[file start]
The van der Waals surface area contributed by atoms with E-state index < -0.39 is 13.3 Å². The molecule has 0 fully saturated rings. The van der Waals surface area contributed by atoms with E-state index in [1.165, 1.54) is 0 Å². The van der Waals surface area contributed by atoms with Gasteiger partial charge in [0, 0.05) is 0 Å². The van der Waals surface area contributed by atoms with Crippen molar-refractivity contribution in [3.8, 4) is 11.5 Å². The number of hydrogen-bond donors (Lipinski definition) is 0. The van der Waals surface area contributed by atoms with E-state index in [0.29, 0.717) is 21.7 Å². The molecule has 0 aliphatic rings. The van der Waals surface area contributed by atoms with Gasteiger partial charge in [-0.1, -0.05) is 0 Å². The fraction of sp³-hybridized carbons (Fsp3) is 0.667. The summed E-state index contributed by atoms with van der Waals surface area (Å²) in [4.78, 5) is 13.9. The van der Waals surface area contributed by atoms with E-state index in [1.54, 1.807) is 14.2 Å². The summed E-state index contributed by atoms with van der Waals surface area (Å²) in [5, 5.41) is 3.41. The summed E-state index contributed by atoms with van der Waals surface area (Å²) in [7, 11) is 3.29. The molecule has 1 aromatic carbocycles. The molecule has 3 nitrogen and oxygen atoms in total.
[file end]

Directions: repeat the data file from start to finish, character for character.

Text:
The van der Waals surface area contributed by atoms with E-state index < -0.39 is 13.3 Å². The molecule has 0 fully saturated rings. The van der Waals surface area contributed by atoms with E-state index in [1.165, 1.54) is 0 Å². The van der Waals surface area contributed by atoms with Gasteiger partial charge in [0, 0.05) is 0 Å². The van der Waals surface area contributed by atoms with Crippen molar-refractivity contribution in [3.8, 4) is 11.5 Å². The number of hydrogen-bond donors (Lipinski definition) is 0. The van der Waals surface area contributed by atoms with E-state index in [0.29, 0.717) is 21.7 Å². The molecule has 0 aliphatic rings. The van der Waals surface area contributed by atoms with Gasteiger partial charge in [-0.1, -0.05) is 0 Å². The fraction of sp³-hybridized carbons (Fsp3) is 0.667. The summed E-state index contributed by atoms with van der Waals surface area (Å²) in [4.78, 5) is 13.9. The van der Waals surface area contributed by atoms with E-state index in [1.54, 1.807) is 14.2 Å². The summed E-state index contributed by atoms with van der Waals surface area (Å²) in [5, 5.41) is 3.41. The summed E-state index contributed by atoms with van der Waals surface area (Å²) in [7, 11) is 3.29. The molecule has 1 aromatic carbocycles. The molecule has 3 nitrogen and oxygen atoms in total.